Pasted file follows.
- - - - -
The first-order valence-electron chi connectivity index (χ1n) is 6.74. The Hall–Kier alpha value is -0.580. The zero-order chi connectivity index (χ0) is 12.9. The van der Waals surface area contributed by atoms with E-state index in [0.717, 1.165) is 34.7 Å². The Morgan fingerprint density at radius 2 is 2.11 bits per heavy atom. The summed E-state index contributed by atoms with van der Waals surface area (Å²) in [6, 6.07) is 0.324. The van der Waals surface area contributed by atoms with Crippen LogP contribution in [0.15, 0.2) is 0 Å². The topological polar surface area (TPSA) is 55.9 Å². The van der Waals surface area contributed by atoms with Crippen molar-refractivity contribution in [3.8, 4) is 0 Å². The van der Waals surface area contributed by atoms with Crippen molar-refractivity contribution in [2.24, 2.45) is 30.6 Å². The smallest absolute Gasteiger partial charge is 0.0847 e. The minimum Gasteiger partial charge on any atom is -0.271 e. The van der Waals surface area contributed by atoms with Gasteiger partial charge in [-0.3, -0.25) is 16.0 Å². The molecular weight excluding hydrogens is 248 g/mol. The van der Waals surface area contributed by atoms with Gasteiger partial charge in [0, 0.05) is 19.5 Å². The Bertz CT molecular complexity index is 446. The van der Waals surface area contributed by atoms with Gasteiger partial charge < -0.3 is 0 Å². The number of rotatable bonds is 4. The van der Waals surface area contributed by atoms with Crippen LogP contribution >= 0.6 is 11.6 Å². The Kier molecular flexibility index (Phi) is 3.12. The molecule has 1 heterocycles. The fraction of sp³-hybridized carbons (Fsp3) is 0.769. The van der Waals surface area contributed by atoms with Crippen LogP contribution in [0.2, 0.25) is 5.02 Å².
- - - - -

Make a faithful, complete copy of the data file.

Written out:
The first-order valence-electron chi connectivity index (χ1n) is 6.74. The Hall–Kier alpha value is -0.580. The zero-order chi connectivity index (χ0) is 12.9. The van der Waals surface area contributed by atoms with E-state index in [0.717, 1.165) is 34.7 Å². The Morgan fingerprint density at radius 2 is 2.11 bits per heavy atom. The summed E-state index contributed by atoms with van der Waals surface area (Å²) in [6, 6.07) is 0.324. The van der Waals surface area contributed by atoms with Crippen LogP contribution in [0.15, 0.2) is 0 Å². The topological polar surface area (TPSA) is 55.9 Å². The van der Waals surface area contributed by atoms with Crippen molar-refractivity contribution in [3.8, 4) is 0 Å². The van der Waals surface area contributed by atoms with Crippen molar-refractivity contribution in [2.24, 2.45) is 30.6 Å². The smallest absolute Gasteiger partial charge is 0.0847 e. The minimum Gasteiger partial charge on any atom is -0.271 e. The van der Waals surface area contributed by atoms with Gasteiger partial charge in [-0.3, -0.25) is 16.0 Å². The molecular weight excluding hydrogens is 248 g/mol. The van der Waals surface area contributed by atoms with Gasteiger partial charge in [0, 0.05) is 19.5 Å². The Bertz CT molecular complexity index is 446. The van der Waals surface area contributed by atoms with Gasteiger partial charge < -0.3 is 0 Å². The number of rotatable bonds is 4. The van der Waals surface area contributed by atoms with Crippen LogP contribution >= 0.6 is 11.6 Å². The Kier molecular flexibility index (Phi) is 3.12. The molecule has 1 heterocycles. The fraction of sp³-hybridized carbons (Fsp3) is 0.769. The van der Waals surface area contributed by atoms with Crippen LogP contribution in [0.2, 0.25) is 5.02 Å².